It would therefore be advisable to establish what the legal basis is that allows your institution to “archive in the public interest”. If this is not clearly defined in statute, constitutional documentation that sets out the function and role of your organisation should be revisited and updated to create archival obligations on the library, archive or museum. In the event of a legal challenge around the exercise of this derogation, and in the absence of a statutory underpinning, clear constitutional documentation is likely to be your best defence as to the basis for exercising the archival exemptions provided for in the Act.
9. Understanding the Exemptions
Archiving in the Public Interest
This exemption enables the keeping of historical materials (published and unpublished) by removing the obligation to ensure personal data is accurate and kept up to date and by ensuring that material, irrespective of why it was first collected, can be retained for archival purposes. The obligation to inform people you are holding their personal data is also removed where this would not be practicable, as are the rights of individuals to have their data erased (“right to be forgotten”) or amended. Other rights, such as being able to prevent someone’s data being used by an organisation, the right to find out what data is being held on a person, and the right to have data transferred to another person or organisation, are also not relevant if asserting the archiving exemption.
Scientific / Historical Research and Statistical Purposes
These exemptions are closely linked to the archiving in the public interest exemption, and appear in the same Article. They allow research to be undertaken using personal information that was collected for a different purpose and relax the prohibitions around keeping personal data for as short a time as possible. The obligation to inform people you are holding their personal data is also removed where this would not be practicable, as are the rights to have your data amended, and to object to your data being used.
What “scientific” and “historical” actually mean have not been defined in the GDPR or the Bill, but perhaps thinking of science in the Latin sense, “scienta”, meaning knowledge, is something that our community should consider.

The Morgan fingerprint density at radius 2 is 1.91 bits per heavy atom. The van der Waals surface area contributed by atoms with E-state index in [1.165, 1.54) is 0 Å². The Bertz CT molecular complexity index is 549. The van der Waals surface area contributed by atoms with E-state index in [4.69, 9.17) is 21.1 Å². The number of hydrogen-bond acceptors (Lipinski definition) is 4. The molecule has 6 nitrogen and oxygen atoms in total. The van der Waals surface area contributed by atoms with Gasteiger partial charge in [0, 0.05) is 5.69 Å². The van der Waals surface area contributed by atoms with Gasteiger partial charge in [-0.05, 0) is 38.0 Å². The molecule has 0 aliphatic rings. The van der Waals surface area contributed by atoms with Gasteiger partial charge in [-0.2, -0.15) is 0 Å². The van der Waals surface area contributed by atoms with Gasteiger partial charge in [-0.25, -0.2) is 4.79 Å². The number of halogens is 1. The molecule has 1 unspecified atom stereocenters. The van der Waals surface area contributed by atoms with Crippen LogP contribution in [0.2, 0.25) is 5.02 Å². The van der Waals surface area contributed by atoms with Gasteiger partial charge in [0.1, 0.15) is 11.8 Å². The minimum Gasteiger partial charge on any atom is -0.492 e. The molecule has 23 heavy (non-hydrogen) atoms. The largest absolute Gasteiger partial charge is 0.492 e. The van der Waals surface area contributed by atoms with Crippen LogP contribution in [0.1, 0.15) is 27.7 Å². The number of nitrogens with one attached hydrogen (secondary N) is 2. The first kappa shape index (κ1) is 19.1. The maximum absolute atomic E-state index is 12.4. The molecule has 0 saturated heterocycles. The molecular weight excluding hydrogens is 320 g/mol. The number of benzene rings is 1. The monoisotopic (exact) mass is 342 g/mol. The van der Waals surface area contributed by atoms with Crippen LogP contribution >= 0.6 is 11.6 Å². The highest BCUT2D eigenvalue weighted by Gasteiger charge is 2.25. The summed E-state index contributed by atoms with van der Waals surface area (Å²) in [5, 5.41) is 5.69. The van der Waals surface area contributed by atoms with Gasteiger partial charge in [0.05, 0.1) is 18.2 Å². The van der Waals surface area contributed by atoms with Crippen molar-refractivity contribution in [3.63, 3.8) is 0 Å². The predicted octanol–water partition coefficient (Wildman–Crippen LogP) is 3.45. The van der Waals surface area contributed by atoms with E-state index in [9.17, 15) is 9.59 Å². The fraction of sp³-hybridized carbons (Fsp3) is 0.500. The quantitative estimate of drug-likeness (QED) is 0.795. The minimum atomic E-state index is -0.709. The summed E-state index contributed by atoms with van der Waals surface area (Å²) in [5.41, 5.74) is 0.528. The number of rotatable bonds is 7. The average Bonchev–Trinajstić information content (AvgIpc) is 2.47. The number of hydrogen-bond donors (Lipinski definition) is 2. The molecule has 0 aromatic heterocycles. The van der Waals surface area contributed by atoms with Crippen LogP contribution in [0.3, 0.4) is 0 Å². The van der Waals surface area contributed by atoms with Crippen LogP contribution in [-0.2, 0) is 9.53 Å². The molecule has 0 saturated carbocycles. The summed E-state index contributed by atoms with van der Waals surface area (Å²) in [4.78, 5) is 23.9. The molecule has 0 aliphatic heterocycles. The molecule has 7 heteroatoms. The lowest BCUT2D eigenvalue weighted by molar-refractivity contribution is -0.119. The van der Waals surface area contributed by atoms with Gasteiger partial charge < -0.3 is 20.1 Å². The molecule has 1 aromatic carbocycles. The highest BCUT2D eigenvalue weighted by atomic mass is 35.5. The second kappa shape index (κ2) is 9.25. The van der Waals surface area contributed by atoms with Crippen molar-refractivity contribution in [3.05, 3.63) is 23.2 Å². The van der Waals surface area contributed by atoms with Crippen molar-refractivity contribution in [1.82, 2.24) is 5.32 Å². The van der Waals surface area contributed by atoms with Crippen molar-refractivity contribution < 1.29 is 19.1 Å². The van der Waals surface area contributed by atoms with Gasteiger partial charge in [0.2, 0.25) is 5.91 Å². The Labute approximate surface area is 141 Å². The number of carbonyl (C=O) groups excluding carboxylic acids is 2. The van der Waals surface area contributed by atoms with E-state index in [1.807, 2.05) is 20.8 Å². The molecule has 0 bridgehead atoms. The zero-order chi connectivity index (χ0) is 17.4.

Freedom of Expression and Information
This exemption has been expanded from the similar exemption under the Data Protection Act 1998 to cover work of academics as well as journalists in undertaking research and publishing of information relating to a living person. The GDPR allows Member States to implement this provision relatively freely, and it is likely that oddities in the current draft of the Data Protection Bill will change. A couple of the anomalies currently seen in the draft include that an academic publishing materials using personal data would be subject to newspaper codes of practice. There is also currently a gap relating to the issue of legal underpinning of archiving activities as highlighted above. Whereas an academic or journalist may have the rights to use personal data as part of “freedom of expression” exemptions, the archive may not be able to supply the information, given the question marks over the lack of statute based legal underpinning for organisations archiving in the public domain.
10. Engagement with your Data Protection Officer
Data protection law can seem overwhelming and difficult to get to grips with. Luckily in a university you will have a DPO with whom you can consult and work with on GDPR implementation requirements. By engaging positively with them, you will not only be protecting the university from potential action by the Information Commissioner’s Office, you will be demonstrating to students, university employees as well as people further afield that the library is a responsible place that sensitively handles personal data and privacy. Reputationally this is likely to serve you well now and in the long run.
 The law refers to personal data as something that can identify, either directly or in combination with other information a living individual – this includes opinions also. Examples include names, emails, library card numbers, medical and religious information etc.
 If you are not subject to FOI, you will need a Data Protection Officer if you are undertaking systematic monitoring of people on “a large scale”, or if using sensitive personal data / criminal conviction data on a “large scale.” “Large scale” is not defined but some people suggest that a hospital processing patient data would constitute large scale.